Whatchoo Talkin’ ‘Bout Wyllys?
Wyllys Falls, Manchester
[Note: For my Waterfalls pages, I’m using the town designation used by the Connecticut Waterfalls 2013 guidebook. Because sometimes it’s fun. But not now… because Manchester is Manchester.]
Wyllys Falls is also known as Bridal Veil Falls, even though I’ve never seen anyone call it that except in sentences like this one.
Wyllys Falls is located in a Manchester Land Conservation Trust property called “Spring Street-Hayden L. Griswold” which does not inspire excitement.
But it should, because look at these falls! – during a major drought, by the way.
Calvin and I tackled this property during a tour of Manchester’s three waterfalls. This is the only one that requires any sort of effort, but we were game.
And in our opinion, it’s totally worth it.
We parked on Spring Street near its intersection with Tam Road and followed the unmarked trail into the woods. It immediately descends through a bunch of multiflora and other junk – junk that has been cleared pretty well for a tiny little property with an unenticing name.
After a few minutes, the trail drops very steeply down into the gorge created by Birch Mountain Brook. (Upstream, this same waterway courses through the retention ponds at Case Mountain and down the spillway waterfall there.)
Phew. We crossed the stream and turned right (upstream) through the open woods. It really is quite beautiful and feels remote, despite being able to see the back of houses over the top of the gorge on both sides.
There’s no real trail down here, but it’s not too difficult navigating along Birch Mountain Brook. After a few minutes, I was able to see Wyllys Falls up ahead and Calvin began racing towards them.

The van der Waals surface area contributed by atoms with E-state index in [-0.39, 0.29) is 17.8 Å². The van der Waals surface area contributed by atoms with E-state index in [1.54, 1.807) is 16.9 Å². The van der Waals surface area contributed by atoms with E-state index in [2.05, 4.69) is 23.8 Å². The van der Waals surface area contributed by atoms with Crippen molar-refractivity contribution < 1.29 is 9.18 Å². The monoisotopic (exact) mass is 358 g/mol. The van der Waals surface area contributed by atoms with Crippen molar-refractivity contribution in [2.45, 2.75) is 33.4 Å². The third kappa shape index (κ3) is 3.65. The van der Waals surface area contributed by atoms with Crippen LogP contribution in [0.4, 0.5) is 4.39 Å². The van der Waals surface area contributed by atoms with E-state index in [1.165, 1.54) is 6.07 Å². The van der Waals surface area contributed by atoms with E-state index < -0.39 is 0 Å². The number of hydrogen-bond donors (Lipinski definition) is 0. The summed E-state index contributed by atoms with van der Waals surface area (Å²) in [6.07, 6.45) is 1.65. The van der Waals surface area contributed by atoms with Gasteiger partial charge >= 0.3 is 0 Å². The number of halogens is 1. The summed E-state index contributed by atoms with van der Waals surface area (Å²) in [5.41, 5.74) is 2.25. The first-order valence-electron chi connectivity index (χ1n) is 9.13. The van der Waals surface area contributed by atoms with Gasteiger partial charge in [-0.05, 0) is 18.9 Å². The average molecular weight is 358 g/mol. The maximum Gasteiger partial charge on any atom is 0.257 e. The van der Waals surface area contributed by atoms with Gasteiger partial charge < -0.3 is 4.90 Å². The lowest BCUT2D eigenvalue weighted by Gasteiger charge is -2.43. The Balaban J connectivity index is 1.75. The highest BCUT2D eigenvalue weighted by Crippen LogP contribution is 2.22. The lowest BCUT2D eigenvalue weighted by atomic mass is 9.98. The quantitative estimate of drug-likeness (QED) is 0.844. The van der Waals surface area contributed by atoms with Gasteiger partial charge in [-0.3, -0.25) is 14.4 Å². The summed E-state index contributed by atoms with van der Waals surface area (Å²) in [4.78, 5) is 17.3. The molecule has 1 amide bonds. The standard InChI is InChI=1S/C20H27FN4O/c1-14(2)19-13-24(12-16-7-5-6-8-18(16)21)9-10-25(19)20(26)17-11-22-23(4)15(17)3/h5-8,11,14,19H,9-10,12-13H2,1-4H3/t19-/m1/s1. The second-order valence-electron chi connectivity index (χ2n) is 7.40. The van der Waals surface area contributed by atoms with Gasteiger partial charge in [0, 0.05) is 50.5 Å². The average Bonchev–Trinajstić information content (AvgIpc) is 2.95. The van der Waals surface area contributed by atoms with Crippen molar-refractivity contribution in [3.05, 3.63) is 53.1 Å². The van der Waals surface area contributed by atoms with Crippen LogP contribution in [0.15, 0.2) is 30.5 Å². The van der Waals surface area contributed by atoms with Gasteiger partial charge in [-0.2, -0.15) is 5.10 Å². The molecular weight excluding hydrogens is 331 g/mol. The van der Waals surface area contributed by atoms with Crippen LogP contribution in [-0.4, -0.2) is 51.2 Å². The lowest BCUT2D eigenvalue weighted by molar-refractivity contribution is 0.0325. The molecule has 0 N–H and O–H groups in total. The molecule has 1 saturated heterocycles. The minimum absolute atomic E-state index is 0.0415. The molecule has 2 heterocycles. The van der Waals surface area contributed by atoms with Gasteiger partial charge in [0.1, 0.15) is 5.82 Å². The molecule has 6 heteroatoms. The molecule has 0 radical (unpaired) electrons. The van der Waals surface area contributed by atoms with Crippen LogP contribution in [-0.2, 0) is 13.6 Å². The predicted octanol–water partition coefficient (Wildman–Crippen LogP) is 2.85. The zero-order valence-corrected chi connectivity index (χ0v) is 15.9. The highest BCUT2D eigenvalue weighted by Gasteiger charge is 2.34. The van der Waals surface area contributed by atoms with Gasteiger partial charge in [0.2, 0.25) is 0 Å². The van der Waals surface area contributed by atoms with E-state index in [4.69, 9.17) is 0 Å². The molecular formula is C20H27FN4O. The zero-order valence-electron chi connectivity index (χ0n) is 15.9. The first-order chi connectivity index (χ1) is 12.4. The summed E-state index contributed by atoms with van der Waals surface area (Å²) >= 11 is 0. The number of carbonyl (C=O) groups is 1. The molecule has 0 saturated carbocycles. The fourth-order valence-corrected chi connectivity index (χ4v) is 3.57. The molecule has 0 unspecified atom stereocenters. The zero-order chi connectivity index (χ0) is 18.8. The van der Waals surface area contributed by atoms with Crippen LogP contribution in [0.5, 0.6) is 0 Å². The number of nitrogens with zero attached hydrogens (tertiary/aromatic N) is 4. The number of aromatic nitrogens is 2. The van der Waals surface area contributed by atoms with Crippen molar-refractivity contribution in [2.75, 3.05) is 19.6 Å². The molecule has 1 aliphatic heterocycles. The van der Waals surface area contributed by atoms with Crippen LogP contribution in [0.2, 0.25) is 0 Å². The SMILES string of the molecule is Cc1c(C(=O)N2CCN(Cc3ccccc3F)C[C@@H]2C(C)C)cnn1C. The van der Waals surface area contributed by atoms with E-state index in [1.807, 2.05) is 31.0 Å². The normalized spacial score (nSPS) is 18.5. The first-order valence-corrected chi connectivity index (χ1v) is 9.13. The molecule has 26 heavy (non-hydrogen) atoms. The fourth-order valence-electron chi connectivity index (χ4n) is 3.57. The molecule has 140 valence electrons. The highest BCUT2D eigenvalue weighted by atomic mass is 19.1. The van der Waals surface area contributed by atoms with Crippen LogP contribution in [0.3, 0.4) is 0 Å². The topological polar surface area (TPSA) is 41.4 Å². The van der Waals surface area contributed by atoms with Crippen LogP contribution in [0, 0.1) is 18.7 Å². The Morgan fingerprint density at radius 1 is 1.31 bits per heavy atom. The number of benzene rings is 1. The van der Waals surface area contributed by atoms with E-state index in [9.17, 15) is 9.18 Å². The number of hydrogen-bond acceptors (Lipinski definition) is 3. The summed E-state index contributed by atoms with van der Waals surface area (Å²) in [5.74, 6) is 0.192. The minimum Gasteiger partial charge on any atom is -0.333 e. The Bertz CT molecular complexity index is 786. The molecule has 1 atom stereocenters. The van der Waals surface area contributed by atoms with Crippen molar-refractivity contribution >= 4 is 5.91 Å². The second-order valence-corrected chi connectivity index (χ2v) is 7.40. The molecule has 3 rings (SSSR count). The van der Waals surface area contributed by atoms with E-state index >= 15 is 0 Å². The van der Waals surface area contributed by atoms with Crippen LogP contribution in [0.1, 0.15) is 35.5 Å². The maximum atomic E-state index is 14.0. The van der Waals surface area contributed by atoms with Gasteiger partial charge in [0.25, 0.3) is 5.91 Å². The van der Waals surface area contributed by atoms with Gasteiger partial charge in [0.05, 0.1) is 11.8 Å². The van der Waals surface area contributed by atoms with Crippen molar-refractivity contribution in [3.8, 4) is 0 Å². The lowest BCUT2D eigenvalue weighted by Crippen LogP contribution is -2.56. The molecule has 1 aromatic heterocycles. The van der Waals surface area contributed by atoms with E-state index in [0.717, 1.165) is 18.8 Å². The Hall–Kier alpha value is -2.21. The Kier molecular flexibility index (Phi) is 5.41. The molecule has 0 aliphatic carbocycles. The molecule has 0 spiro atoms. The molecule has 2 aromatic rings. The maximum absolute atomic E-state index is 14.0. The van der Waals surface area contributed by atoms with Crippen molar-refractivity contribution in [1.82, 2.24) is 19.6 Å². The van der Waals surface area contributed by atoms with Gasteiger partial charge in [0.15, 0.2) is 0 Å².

Over and under some blowdowns and before we knew it, we were standing at the base of one of the more impressive waterfalls in the state.
Wyllys Falls (also called Bridal Veil Falls) is a 60-foot high natural waterfall hidden away in the Manchester woods. I assume it’s “hidden away” because the access point is very tight due to property boundaries and such. The “trail” down to the bottom of the gully is treacherous (at least in inclement weather), so there’s just no way to make these falls a “thing.”
Which is fine by me. I rather like the “hidden” aspect of this place and even disregarding that, it’s still the best waterfall in Manchester.
There is a weird fascination with a copper mine that closed in 1905 in the exposed rock walls along the brook. I have no such fascination. There was an old copper mine here, but it’s been covered over and no one really remembers anything about it.
The waterfall is named for Ephraim Wyllys who owned some property around here back in the day.
Accessibility: Short walk, but involves a steep in-and-out of the gorge stretch.